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Legislation
University of Dayton School of Law
Howarth, Cooley R.

Legislation Outline
Prof. Cooley Howarth
Fall 2010 1L
 
NOTES FOR EXAM
            LOOK AT STRUCTURE OF THE EXAMPLE REVIEW QUESTION
-START WITH RULES, UNDERLINE THEM
-arguments for Π and Δ
 
Statutory Interpretation
            Textualist = follows teh plain meaning of the statutes text
-all cases can be resolved by reading the statute and applying its plain or most probable meaning to answer interpretive questions.
Intentionalist = identifies and then follows the original intent of the statutes drafters
-reporduce interpretive answer that would have been reached by the legislature originally enacting the statute. Look to extrinisic materials like legislative history in order to find the originally intended meaning. (contextual). What the words meant to the drafters. Plain meaning may not be the intended meanings. Figure out what congress did.
Attribution of Purpose = (purposivism) interpreter chooses the interpretation that best carries out the statutes purpose
-unless the statutory language clearly answers the interpretive question, the preferred interpretation is that which best advances the basic purpose of the statute. Clues like legislative history, text, and motive or purpose are used to find the intended meaning. Give the statute the meaning that best effectuates the purpose or goal of the statute.
 
Funnel approach
What to look at:
            TEXTUALISM
                        -text
-other section
-canons
 
A)    To find the intent of congress through the text of the statute. Words are given their plain meaning. Best evidence of legislative intent is the text of statute
a.       how to find plain meaning
                                                                                                  i.      look at statute definition section
1.      this trumps everything else.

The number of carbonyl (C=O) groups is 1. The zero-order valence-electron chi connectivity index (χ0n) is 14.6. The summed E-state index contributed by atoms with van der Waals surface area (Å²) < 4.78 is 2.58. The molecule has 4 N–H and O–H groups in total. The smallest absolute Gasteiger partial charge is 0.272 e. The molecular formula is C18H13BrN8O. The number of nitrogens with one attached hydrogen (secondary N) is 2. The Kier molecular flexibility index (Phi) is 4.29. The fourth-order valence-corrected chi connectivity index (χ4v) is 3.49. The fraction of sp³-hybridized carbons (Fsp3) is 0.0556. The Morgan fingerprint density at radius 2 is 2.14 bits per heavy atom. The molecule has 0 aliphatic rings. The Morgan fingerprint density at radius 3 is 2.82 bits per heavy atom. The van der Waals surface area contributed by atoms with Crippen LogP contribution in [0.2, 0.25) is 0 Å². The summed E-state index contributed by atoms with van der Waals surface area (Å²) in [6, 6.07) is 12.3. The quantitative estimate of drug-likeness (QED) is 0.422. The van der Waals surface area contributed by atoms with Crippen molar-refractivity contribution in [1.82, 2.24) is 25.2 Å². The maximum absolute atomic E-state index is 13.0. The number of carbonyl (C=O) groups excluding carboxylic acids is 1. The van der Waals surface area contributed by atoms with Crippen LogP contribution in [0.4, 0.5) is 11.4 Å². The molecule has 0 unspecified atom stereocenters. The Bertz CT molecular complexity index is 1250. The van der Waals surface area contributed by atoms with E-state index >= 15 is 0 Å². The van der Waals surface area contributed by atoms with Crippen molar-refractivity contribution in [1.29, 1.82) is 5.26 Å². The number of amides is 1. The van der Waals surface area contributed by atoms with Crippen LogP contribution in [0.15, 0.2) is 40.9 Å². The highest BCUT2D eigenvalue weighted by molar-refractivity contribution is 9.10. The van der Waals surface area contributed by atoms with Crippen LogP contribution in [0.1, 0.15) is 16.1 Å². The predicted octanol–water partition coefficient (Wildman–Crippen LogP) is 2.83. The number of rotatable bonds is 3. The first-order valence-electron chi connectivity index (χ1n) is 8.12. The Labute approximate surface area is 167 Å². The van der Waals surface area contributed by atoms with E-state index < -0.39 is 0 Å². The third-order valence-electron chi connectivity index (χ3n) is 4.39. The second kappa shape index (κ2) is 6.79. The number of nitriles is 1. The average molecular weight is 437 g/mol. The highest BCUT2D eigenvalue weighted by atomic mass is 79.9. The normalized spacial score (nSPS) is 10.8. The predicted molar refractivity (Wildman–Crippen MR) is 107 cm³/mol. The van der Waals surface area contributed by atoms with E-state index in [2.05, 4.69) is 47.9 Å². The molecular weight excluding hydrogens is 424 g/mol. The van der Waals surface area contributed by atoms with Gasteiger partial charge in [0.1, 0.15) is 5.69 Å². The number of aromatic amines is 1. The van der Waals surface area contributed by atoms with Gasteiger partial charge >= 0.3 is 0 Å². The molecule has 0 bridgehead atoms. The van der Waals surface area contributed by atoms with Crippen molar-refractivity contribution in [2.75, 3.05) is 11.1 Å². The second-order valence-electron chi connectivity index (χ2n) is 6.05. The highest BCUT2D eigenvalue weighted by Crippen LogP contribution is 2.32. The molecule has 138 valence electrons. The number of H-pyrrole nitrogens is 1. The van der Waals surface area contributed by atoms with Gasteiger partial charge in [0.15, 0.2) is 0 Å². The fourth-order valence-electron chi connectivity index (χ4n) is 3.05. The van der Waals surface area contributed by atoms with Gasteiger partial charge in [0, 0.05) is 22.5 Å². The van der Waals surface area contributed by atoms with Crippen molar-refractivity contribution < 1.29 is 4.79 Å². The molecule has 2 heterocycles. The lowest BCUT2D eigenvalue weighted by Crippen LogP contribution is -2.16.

ii.      rules of grammar of English language
                                                                                              iii.      dictionary
                                                                                              iv.      canons of statute interpretation
1.      provides courts with clues of probable meanings of words
2.      based on logical inferences of grammar or syntax of sentence
I.                   what if plain meaning leads to absurd result?
a.       If congress intended absurdity, then statute cannot be applied since it goes against the substantive due process rationality rule and should be struck down as unconstitutional.
                                                                                                                          i.      Textualism looks at public material and legislative history to determine if absurdity was intended by congress. If congress intended to do something absurd, legislature wasn’t acting rational and statute is unconstitutional and must strike it down. Textualism look at extrinsic material because strikinig it down is an extreme measure and they want to be sure of congresses intent.
b.      If textualism finds an unwise or unjust statute, too bad,. Determination of fairness is to be decided by the legislature. 
                                                                                                                          i.      ABSURD = Absurd = contrary to reason and commonsense
                                                                                                                        ii.      Absurd = no rational legislator could possibly have meant the statute to have its plain meaning. Lacks reason /common sense. Result is the key for absurdity
                                                                                                                      iii.      AMBIGUITY—textualism answer is will not select statute to apply to situation if statute is vague/ambiguous to the case—throw it out unless it specifically covers this case. 
II.                what if textualism finds that congress didn’t intend absurd result, what then? How to find a definition, meaning?
                                                                                                                          i.      Textual sources
1.      Other parts of statute
2.      Find a meaning that will do least violence to the text
3.      Meaning that is most compatible with the surrounding body of the law (other statutes)
4.      Textualists do not go into extrinsic material